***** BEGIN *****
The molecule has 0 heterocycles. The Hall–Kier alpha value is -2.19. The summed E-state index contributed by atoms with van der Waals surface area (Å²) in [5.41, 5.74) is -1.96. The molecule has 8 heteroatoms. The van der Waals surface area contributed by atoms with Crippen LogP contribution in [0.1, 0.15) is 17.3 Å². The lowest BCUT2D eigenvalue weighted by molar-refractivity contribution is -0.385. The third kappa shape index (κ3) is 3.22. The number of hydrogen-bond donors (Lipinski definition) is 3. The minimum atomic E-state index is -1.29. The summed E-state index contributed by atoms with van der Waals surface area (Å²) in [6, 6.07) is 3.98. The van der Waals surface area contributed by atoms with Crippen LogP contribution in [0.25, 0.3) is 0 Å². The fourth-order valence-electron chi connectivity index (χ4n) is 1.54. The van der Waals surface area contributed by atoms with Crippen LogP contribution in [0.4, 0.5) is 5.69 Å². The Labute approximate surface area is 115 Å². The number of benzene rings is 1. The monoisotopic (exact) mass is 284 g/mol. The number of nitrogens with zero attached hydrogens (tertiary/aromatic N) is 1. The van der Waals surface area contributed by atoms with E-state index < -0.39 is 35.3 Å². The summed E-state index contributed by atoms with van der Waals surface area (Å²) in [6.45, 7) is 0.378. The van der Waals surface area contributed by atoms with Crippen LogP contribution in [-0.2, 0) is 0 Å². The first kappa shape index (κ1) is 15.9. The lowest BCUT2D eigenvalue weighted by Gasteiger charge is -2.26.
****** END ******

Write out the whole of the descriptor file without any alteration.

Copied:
The molecule has 0 heterocycles. The Hall–Kier alpha value is -2.19. The summed E-state index contributed by atoms with van der Waals surface area (Å²) in [5.41, 5.74) is -1.96. The molecule has 8 heteroatoms. The van der Waals surface area contributed by atoms with Crippen LogP contribution in [0.1, 0.15) is 17.3 Å². The lowest BCUT2D eigenvalue weighted by molar-refractivity contribution is -0.385. The third kappa shape index (κ3) is 3.22. The number of hydrogen-bond donors (Lipinski definition) is 3. The minimum atomic E-state index is -1.29. The summed E-state index contributed by atoms with van der Waals surface area (Å²) in [6, 6.07) is 3.98. The van der Waals surface area contributed by atoms with Crippen LogP contribution in [0.25, 0.3) is 0 Å². The fourth-order valence-electron chi connectivity index (χ4n) is 1.54. The van der Waals surface area contributed by atoms with Crippen LogP contribution in [0.4, 0.5) is 5.69 Å². The Labute approximate surface area is 115 Å². The number of benzene rings is 1. The monoisotopic (exact) mass is 284 g/mol. The number of nitrogens with zero attached hydrogens (tertiary/aromatic N) is 1. The van der Waals surface area contributed by atoms with E-state index < -0.39 is 35.3 Å². The summed E-state index contributed by atoms with van der Waals surface area (Å²) in [6.45, 7) is 0.378. The van der Waals surface area contributed by atoms with Crippen LogP contribution in [-0.2, 0) is 0 Å². The first kappa shape index (κ1) is 15.9. The lowest BCUT2D eigenvalue weighted by Gasteiger charge is -2.26.